Sorry Adam, I got a bit flustered!
Perhaps then, in turn, it comes down to their reaction to the unexpected response? I expect what Keith was trying to say is that a person’s expectations (of a polite/formula response) have the effect of inhibiting that persons ability to receive (and understand/be interested in) the other party’s comment. Socially, I agree that expecting a certain response does not necessarily cancel any liklihood of showing interest, but I do think it limits that persons receptiveness to novel communication. If we’re to speak in generalisations, most people would raise their eyebrows, offer a witty come-back and move on. Perhaps they wouldn’t go, “‘Hey, that’s an interesting thing to say, let’s follow your lead and explore it more”.
I’m not sure I can answer this effectively by myself. Maybe you need to define “expectations” and “interest”. Can there be “partial expectations” and “partial interest”? I’m inclined to think not because to me, having preconceived ideas about what you are about to hear in response to your communication steals away your interest in what you will hear. You already “know” what you’re going to hear so you’re effectively not interested at all. You might hear a surprise response and recover and ask the person to repeat the novel communication, which would be an expression of interest the second time around but you couldn’t really argue that you were interested in the person’s response the first time. You weren’t making yourself available for the communication while you had expectations about what that person was going to say.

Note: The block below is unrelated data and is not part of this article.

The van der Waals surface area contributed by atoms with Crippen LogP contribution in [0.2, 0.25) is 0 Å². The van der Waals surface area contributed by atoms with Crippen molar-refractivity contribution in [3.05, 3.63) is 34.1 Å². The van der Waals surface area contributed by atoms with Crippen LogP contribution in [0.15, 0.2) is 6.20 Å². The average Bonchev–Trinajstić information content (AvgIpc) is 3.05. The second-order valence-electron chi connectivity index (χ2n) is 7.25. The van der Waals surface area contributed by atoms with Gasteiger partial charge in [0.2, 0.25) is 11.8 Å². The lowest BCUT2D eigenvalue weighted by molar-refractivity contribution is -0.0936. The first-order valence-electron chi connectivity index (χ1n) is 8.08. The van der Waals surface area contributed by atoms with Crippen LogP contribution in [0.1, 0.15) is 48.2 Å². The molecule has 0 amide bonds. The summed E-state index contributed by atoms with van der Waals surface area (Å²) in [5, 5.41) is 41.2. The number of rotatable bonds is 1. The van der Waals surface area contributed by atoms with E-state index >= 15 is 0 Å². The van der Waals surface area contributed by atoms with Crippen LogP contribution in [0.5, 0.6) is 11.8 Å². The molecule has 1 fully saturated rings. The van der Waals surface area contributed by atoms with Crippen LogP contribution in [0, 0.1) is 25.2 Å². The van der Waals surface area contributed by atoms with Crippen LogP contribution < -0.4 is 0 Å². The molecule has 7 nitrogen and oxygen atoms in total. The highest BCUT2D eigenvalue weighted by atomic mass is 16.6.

I think I agree. Interest is what leads you to understanding for the most part. Interest is what leads you to delve deeper, get involved, ask questions and appreciate the point of view of the other party. You can’t do this authentically if you’re pre-empting what the other is going to say.
A big part of NLP learning is just “being conscious” of yourself and others. A lot of it is really just learning simple techniques that help you identify with the other party or disassociate your (generally negative) emotions from a certain behaviour loop you’re stuck in. Imagine observing yourself interacting with others through a closed circuit video system. How does it feel to watch yourself from a more objective position? How does it feel to put yourself in the other party’s shoes? What do you learn about yourself in such a scenario?
Give it a try – what was the last situation you were in where you felt you had no course of action? Sit back and watch yourself do it as it was. See it again from the other party’s POV. Then (reframe it), consciously imagine yourself handling it differently and analyse potential outcomes from your alternative response. This is a crash course in the absolute basic practice of NLP. There’s not a lot to it. The hardest part is accepting advice or intervention if you feel you need it (ie, reframing exercises came up with no new options for you). There are always alternatives. It’s a matter of rejecting old, unworkable habits and discovering new ways that provide you with more choice and more creative ways of coping with the situation upon which you are focussed.
Any clearer? Hope I haven’t over-explained.